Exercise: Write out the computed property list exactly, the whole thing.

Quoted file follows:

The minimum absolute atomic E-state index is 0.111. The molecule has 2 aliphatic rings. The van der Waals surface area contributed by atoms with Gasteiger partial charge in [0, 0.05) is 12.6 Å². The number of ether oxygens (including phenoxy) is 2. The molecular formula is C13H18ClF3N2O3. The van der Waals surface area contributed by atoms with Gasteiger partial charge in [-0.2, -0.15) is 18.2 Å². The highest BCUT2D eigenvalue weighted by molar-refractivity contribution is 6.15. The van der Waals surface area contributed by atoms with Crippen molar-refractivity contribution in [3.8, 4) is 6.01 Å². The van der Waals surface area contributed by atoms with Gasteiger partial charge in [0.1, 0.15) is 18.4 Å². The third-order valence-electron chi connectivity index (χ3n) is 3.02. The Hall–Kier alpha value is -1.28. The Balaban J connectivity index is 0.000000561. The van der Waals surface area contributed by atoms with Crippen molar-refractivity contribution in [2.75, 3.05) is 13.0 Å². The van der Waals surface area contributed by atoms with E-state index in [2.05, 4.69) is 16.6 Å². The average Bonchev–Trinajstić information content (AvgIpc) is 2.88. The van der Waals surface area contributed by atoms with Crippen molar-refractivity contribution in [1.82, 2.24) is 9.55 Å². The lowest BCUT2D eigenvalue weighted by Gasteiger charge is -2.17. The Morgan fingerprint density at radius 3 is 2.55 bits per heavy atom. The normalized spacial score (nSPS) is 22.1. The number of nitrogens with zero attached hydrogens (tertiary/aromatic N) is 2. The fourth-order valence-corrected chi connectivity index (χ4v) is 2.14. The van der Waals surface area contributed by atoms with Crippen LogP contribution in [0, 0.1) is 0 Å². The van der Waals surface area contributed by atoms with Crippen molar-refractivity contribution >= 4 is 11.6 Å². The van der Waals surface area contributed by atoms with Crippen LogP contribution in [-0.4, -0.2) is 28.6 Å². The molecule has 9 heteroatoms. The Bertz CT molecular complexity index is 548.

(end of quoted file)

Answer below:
The minimum absolute atomic E-state index is 0.111. The molecule has 2 aliphatic rings. The van der Waals surface area contributed by atoms with Gasteiger partial charge in [0, 0.05) is 12.6 Å². The number of ether oxygens (including phenoxy) is 2. The molecular formula is C13H18ClF3N2O3. The van der Waals surface area contributed by atoms with Gasteiger partial charge in [-0.2, -0.15) is 18.2 Å². The highest BCUT2D eigenvalue weighted by molar-refractivity contribution is 6.15. The van der Waals surface area contributed by atoms with Crippen molar-refractivity contribution in [3.8, 4) is 6.01 Å². The van der Waals surface area contributed by atoms with Gasteiger partial charge in [0.1, 0.15) is 18.4 Å². The third-order valence-electron chi connectivity index (χ3n) is 3.02. The Hall–Kier alpha value is -1.28. The Balaban J connectivity index is 0.000000561. The van der Waals surface area contributed by atoms with Crippen molar-refractivity contribution in [2.75, 3.05) is 13.0 Å². The van der Waals surface area contributed by atoms with E-state index in [2.05, 4.69) is 16.6 Å². The average Bonchev–Trinajstić information content (AvgIpc) is 2.88. The van der Waals surface area contributed by atoms with Crippen molar-refractivity contribution in [1.82, 2.24) is 9.55 Å². The lowest BCUT2D eigenvalue weighted by Gasteiger charge is -2.17. The Morgan fingerprint density at radius 3 is 2.55 bits per heavy atom. The normalized spacial score (nSPS) is 22.1. The number of nitrogens with zero attached hydrogens (tertiary/aromatic N) is 2. The fourth-order valence-corrected chi connectivity index (χ4v) is 2.14. The van der Waals surface area contributed by atoms with Crippen LogP contribution in [0, 0.1) is 0 Å². The van der Waals surface area contributed by atoms with Crippen molar-refractivity contribution >= 4 is 11.6 Å². The van der Waals surface area contributed by atoms with Crippen LogP contribution in [-0.4, -0.2) is 28.6 Å². The molecule has 9 heteroatoms. The Bertz CT molecular complexity index is 548.